Food adulteration is a serious issue in India with an average of one out of four food samples not conforming to standards. These standards are prescribed by the Food Safety and Standards Authority of India (FSSAI).
FSSAI is the apex food regulator under the Ministry of Health and Family Welfare. It has an elaborate enforcement machinery in the states and UTs, along with a network of primary and referral food testing laboratories. As part of their regular inspections, food safety officers take samples that are sent to labs for testing.
Based on data for the period 2015-2020, the top five states with the highest percentage of non-conforming samples are Uttar Pradesh (49.9%), Mizoram (42.2%), Jharkhand (38.9%), Nagaland (36.8%) and Tamil Nadu (34.4%).
FSSAI claims to follow the principles of risk-based assessment. However, if we match this data against the number of food safety officers at the state level, this does not seem to be the case. The percentage of food safety officers (FSOs) available in the states are 19.6% in Uttar Pradesh, 0.74% in Mizoram, 6.5% in Jharkhand, 0.21% in Nagaland and 11.6% in Tamil Nadu. Risk assessment would dictate that more officers should be recruited in states with higher percentage of non-conforming samples.
Other anomalies are that Maharashtra has roughly similar number of FSOs as Karnataka, 265 and 230 respectively, though Maharashtra has double the percentage of non-conforming samples compared to Karnataka (22% and 12.5% respectively). Tripura has roughly double the number of FSOs compared to Assam, 64 and 35 respectively, though Tripura has only 4.2% non-conforming samples compared to 17.5% for Assam.
On the other hand, Gujarat and Sikkim have similar non-conformance percentages (7.8% and 8.1%) while the number of FSOs is highly disparate – 137 FSOs in Gujarat versus six in Sikkim.
Next, the number of samples collected per year in three large states – Andhra Pradesh, Gujarat and Maharashtra – show a trend whereby the number of samples collected in 2019-2020 is lower than the number of samples collected in 2015-2016. All other states show an increase, though there are occasional dips in some years.
The dips may be accounted for by the fact that if the position of ‘food analyst’ is vacant at the state food testing lab, then FSOs don’t lift samples. This is a serious concern as regular monitoring and vigil are necessary. It cannot be left to the mercy of unfilled positions or the food analyst being on long leave.
The Comptroller and Auditor General (CAG) of India’s FSSAI audit, conducted in 2017, had some adverse observations. For example, “Neither FSSAI nor the state food authorities have documented policies and procedures for risk-based inspections and the FSSAI does not have any database on food business.” For another: “65 out of the 72 State food laboratories to which FSSAI and state food safety authorities sent food samples for testing do not possess National Accreditation Board for Testing and Calibration Laboratories (NABL) accreditation. Consequently, the quality of testing by these laboratories cannot be assured.”
There have also been issued about licences being based on incomplete documents in 50% of test check cases. There has also been the possibility of unsafe/declared unsafe food articles continuing to be manufactured and sold – thanks to the failure of the authorities to monitor and cancel licenses issued under the product approval system declared unlawful by the Supreme Court.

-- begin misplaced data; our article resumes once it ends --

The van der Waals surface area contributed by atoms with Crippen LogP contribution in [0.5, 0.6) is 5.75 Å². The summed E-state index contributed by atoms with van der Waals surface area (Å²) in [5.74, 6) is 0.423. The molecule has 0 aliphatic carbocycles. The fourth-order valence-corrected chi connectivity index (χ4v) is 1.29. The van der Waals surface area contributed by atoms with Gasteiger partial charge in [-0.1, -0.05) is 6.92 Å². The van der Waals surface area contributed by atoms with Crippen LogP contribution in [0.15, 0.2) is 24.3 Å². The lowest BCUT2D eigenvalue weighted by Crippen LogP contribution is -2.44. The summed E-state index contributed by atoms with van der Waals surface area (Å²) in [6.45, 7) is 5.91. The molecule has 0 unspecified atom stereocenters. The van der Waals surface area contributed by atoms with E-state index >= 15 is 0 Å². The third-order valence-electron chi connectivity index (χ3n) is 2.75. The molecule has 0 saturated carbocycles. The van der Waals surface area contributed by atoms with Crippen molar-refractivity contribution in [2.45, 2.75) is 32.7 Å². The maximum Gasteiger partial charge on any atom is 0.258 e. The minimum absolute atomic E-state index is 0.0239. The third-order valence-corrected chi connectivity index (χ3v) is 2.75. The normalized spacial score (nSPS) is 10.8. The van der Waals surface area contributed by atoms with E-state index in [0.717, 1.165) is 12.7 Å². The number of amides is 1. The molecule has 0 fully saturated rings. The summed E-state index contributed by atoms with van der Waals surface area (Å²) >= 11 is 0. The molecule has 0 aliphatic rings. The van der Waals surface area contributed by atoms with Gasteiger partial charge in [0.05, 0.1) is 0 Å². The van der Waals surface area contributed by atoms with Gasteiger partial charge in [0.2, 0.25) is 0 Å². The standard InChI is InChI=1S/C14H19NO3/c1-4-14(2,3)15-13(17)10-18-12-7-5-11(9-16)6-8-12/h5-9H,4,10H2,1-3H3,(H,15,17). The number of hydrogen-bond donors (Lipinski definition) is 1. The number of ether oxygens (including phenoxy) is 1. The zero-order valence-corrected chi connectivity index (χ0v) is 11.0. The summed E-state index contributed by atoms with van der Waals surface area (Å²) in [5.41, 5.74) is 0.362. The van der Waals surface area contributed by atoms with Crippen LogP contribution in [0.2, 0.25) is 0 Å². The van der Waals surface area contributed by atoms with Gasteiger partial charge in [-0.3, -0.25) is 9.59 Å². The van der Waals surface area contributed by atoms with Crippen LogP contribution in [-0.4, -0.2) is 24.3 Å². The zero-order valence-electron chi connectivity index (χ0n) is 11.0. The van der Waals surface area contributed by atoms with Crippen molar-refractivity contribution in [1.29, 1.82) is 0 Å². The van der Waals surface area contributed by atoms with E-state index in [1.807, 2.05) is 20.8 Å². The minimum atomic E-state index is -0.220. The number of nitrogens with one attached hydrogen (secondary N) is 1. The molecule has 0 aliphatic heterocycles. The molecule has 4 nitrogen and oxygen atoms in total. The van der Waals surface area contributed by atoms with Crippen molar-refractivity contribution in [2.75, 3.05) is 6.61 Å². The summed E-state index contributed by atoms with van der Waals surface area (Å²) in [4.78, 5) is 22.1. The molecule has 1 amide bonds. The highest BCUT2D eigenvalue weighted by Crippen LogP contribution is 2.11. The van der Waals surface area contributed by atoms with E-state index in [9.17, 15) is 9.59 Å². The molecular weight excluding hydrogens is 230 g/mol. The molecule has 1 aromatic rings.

Given the fact that FSSAI does not have a database of food business operators and there are no documented procedures on risk-based inspections, the sampling done by FSOs can at best be described as ad hoc. Even the testing is suspect as the labs are not accredited. As per the CAG report, “Shortage of qualified manpower and functional food testing equipment in state food laboratories and referral laboratories resulted in deficient testing of food samples.”
Food safety risks can arise due to two basic causes – not following proper protocols or deliberate intention to deceive. A foreign object in a packet of food could arise maybe because the machine operator was careless. But to short-sell customers in quantity or quality is to commit food fraud. The UN Food and Agriculture Organisation defines ‘food fraud‘ as “when customers are deceived about the quality and/or content of the food they are purchasing, and is often motivated by an undue advantage for those who are selling the food.”
Food fraud also includes counterfeit products that sell in unregulated small markets until there is a death and are exposed. The Food Safety and Standards Act 2006 does not even recognise food fraud. The two categories demand different levels and types of enforcement including more stringent punitive measures for food fraud.
As pointed out by the CAG, the FSSAI should immediately create a risk analysis, assessment and management framework that can form the basis of food inspections. More food safety officers should be appointed in states with higher percentage of food products that do not pass standards. Finally, food fraud should be recognised as a separate category with stronger punitive measures.
Amit Chakravarty is the chief of staff to the director general at the International Crops Research Institute for the Semi-Arid Tropics (ICRISAT), a not-for-profit international agriculture research organisation headquartered in India and working with smallholder farmers across India and Africa.